"They feel they have to do that to stay
even with us.
This game featured two third-pe-
riod melees that resulted in multiple
penalties for the teams. With 3:43 re-
maining, each team lost two players,
and with 27 seconds left, all the players
involved had an early exit to the
"They seem tobegne of the rougher
teams that we play, but it was a good
test for our team," Berenson said.
w 177AyGA E
MICHIGAN 6, WESTERN MICHIGAN 1
Western Michigan 1 0 0-1
Michigan 1 3 2-6
First Period - 1, UM, Botterill 13 (0liver,
Knuble), 15:06 (pp). 2, WMU, D'Arcy 3 (Brekke,
Rentrew), 17:07 (pp). Penalties - Whitton, WM
(cross-checking), 4:36: Brekke, WMU (cross-check-
ing), 14:07: Luhning, UM ( interference), 15:47.
Second Period - 3, UM, Knuble 9 (Halko4
Morrison). 5:38.4, UM, Knuble 10, 7:38 (pp).5
UM, Legg 5 (Stone, Federov), 12:13. Penalties-
Maloney, WMU (tripping), 6:07; Cardwell, WMIJ
(holding). 9:16; Halko, UM (roughing). 20:00~
Innanen, WMU (cross-checking), 20:00.
Third Period - 6, UM, Oliver 10 (Knuble
Morrison), 4:09 (pp). 7, UM, Hiltonn6 (Sloan), 4:50]
Penalties - Sloan, UM (interference), 1:40; WMU~
bench, served by Zimmerman (too many men)
3:01; Stone, UM (checking from behind), 3:20,
Ward, WMU (slashing), 3:39; Sloan, UM (tripping),
6:49; Whitton, WMU (holding), 9:41: Wiseman.- ,ni
(high-sticking), 11:18: Whitton, WMU (slashing)]
13:58; Innanen, WMU (roughing), 16:17; Cardwell
WMU (roughing), 16:17; Schock, UM (rough1
ing),16:17; Luhning, UM (roughing), 16:17
Gallentine. WMU, misconduct, 18:21; Stone. UIA
Galnie Mmsodc,1:1 tnL(hooking), 19:20: Mayers, WMU (roughing). 19:331
Zimmerman, WMU (roughing). 19:33; J. Brown
WMU (roughing), 19:33; D'Arcy, WMU (roughing),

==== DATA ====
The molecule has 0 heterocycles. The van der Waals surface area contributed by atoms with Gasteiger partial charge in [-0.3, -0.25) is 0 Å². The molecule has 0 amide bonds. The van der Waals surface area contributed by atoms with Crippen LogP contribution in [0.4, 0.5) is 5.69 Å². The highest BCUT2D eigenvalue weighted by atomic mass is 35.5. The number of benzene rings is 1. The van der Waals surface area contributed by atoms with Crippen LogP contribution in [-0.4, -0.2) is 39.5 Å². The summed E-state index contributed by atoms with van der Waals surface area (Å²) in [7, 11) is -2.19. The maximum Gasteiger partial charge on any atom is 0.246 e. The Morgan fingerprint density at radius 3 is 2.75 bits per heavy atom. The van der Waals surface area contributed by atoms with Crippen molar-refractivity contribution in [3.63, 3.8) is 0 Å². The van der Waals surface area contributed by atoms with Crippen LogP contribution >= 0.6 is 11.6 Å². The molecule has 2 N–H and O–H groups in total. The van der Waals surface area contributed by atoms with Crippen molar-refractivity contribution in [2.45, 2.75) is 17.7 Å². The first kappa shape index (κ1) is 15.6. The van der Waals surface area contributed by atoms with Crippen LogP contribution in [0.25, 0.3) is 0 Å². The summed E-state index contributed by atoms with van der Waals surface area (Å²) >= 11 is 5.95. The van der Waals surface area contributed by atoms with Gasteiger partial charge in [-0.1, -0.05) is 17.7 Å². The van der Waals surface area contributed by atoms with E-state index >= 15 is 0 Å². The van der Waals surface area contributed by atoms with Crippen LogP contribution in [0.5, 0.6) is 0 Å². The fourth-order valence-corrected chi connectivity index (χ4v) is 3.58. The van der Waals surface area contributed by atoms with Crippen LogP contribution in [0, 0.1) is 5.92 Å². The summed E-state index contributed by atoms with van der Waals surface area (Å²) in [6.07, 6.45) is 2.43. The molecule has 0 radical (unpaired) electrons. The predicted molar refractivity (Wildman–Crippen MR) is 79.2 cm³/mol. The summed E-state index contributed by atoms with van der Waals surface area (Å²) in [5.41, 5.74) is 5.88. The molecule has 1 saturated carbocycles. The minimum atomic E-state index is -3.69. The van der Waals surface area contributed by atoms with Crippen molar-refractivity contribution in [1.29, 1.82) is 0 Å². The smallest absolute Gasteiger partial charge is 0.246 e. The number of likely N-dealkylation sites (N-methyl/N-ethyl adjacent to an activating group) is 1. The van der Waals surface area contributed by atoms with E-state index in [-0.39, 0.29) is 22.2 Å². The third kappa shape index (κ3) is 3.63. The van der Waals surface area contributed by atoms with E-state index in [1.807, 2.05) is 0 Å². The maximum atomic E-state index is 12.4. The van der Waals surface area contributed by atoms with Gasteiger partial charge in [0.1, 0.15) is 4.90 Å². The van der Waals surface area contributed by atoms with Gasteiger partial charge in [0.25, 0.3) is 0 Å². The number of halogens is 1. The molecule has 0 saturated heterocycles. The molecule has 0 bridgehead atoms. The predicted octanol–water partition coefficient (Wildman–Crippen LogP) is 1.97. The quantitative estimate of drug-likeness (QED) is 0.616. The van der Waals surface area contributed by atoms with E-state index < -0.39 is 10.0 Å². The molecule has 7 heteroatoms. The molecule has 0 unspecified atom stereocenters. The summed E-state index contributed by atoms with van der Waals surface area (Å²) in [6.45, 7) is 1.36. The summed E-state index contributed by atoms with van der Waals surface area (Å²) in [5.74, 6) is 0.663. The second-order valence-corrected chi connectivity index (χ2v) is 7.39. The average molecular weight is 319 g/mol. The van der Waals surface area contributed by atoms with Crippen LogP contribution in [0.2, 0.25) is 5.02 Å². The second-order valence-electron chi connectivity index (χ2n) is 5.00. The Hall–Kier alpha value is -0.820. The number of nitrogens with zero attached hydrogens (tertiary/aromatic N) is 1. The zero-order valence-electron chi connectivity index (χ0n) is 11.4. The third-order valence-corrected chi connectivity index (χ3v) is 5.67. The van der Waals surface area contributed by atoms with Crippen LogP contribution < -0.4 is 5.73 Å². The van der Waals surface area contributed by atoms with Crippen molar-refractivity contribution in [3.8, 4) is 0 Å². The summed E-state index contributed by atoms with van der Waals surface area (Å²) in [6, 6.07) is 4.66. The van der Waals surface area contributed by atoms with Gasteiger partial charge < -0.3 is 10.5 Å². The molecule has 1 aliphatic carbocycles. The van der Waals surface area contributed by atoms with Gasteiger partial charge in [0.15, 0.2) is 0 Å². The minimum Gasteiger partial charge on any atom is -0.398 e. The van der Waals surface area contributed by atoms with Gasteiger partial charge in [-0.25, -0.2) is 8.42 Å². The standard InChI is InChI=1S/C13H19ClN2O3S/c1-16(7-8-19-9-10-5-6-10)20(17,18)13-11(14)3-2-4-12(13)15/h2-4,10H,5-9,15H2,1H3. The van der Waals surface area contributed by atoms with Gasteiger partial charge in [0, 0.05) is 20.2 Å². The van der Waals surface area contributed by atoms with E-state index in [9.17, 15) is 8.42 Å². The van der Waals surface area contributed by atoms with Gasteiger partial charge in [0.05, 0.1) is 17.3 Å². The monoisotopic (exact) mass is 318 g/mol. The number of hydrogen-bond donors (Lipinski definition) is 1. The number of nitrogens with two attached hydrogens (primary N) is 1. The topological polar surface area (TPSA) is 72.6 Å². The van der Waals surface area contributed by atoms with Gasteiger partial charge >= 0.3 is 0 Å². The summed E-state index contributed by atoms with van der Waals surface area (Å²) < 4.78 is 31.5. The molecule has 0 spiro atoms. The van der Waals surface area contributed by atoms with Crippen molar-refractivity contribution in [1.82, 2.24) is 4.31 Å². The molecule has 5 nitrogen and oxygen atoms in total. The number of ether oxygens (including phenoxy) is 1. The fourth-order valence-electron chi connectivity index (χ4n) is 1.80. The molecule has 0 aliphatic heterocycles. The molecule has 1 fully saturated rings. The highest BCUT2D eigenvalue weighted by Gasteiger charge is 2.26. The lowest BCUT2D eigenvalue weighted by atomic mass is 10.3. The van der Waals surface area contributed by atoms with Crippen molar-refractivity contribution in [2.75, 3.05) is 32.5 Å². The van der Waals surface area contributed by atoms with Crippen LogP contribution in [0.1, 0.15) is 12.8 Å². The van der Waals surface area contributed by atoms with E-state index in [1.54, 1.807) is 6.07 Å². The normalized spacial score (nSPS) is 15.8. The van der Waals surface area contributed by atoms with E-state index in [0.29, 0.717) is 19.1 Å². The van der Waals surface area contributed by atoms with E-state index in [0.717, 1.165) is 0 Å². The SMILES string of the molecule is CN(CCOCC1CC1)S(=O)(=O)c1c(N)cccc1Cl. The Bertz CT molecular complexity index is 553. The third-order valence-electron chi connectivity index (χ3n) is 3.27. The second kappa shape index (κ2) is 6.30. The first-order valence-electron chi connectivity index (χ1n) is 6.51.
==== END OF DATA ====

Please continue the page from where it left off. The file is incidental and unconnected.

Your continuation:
19:33; Whitten, WMU, double-minor (roughing)
19:33: Hilton, UM (roughing), 19:33; Madden, U
(roughing). 19:33; Halko, UM (roughing), 19:33
Sloan, UM (roughing), 19:33; WMU bench, 20:00.
Shots on goal - WMU 8-17-8-28. UM 9-11
Power-plays - WMU 1 of 7; UM 3 of 7.
Goalie saves- WMU, Renfrew 7-14-15-36.
UM, Shields 8-11-3-22, Loges (9:15 third) X-X
Referees - Perry Petterle, Mike O'Donnell.
Unsman - Marc Pouliot.
At: Yost Ice Arena. A: 7,057.
MICHIGAN 6, WESTERN MICHIGAN 3
Michigan 2 1 3-6
Western Michigan 0 1 2-3
First Period - 1, UM, Knuble 11 (Botterill,
Shields), 3:16 (pp). 2, UM, Morrison 9 (Oliver,
Wiseman), 17:30 (pp). Penalties - Schooley,
WMU (interference), 1:19; Shields, UM, served by
Sinclair (roughing), 4:31: Wiseman, UM (hooking).
8:37; Willis, UM (cross-checking), 10:00: Ward,
WMU (cross-checking), 10:00; Schock, UM (cross-
checking), 10:16; DArcy, WMU (cross-checking),
10:16; Whitton, WMU (high-sticking), 10:16;
Cressman, WMU (holding). 13:51; Knuble, UM
(elbowing), 15: 11; Mayer, WMU, double-minor (hold-
ing-interference) 15:51; Willis, UM (charging) 20:00.
Second Period - 3, UM, Oliver 11 (Wiseman,
Morrison), 11:04 (pp). 4, WMU, Innanen 7
(Schooley, J. Brown), 18:05. Penalties - Hogan,
UM (cross-checking), 4:41; Schooley, WMU ('inter-
ference), 7:23; J. Brown, WMU (hooking), 9:07;
Zimmerman, WMU (cross-checking), 10:10; Ward,
WMU (cross-checking), 11:40; Knuble, UM (hook-
ing), 11:58; Schock, UM (interference) 14:09;
Sinclair, UM (cross-checking), 19:23.
Third Period - 5, UM, Oliver 12 (Wiseman,
Sinclair), 5:47. 6, WMU, J. Brown 6 (Mayers,
D'Arcy), 11:44 (pp). 7, UM, Knuble 12 (Morrison,
Wiseman),14:33 (pp). 8, WMU, Innanen 8(Brekke,
Maloney), 16:36 (pp). 9, UM. Hilton 7, 18:04 (en).
Penalties - Halko, UM (cross-checking), :14;
Sittier, UM, double-minor (roughing), 3:23; Brekke
(roughing), 3:23; Schooley, WMU (holding), 8:30;
Botterill, UM, double-minor (roughing), 11:04;
Kenny, WMU (roughing), 11:04; Ward, WMU (charg-
ing), 13:15; Wiseman, UM (hooking), 18:14:
Renfrew, WMU, served by Zimmerman (hooking),
18:41; Wilkinson, WMU (high-sticking), 19:36.
Shots on goal - UM 15-12-12-39, WMU 10-
Power-plays - UM 4 of 12; WMU 1 of 12.
Goaliesaves-UM, Shields 10-6-9-24. WMU,
Renfrew 13-11-9-33. -
Referees - Roger Graff, Matt Shegos.
Linesman - John Kelly.
At: Lawson Ice Arena. A: 4,547.
Kathryn P. O'Brien
1002 PONTIAC TR.
7 7 :_.U >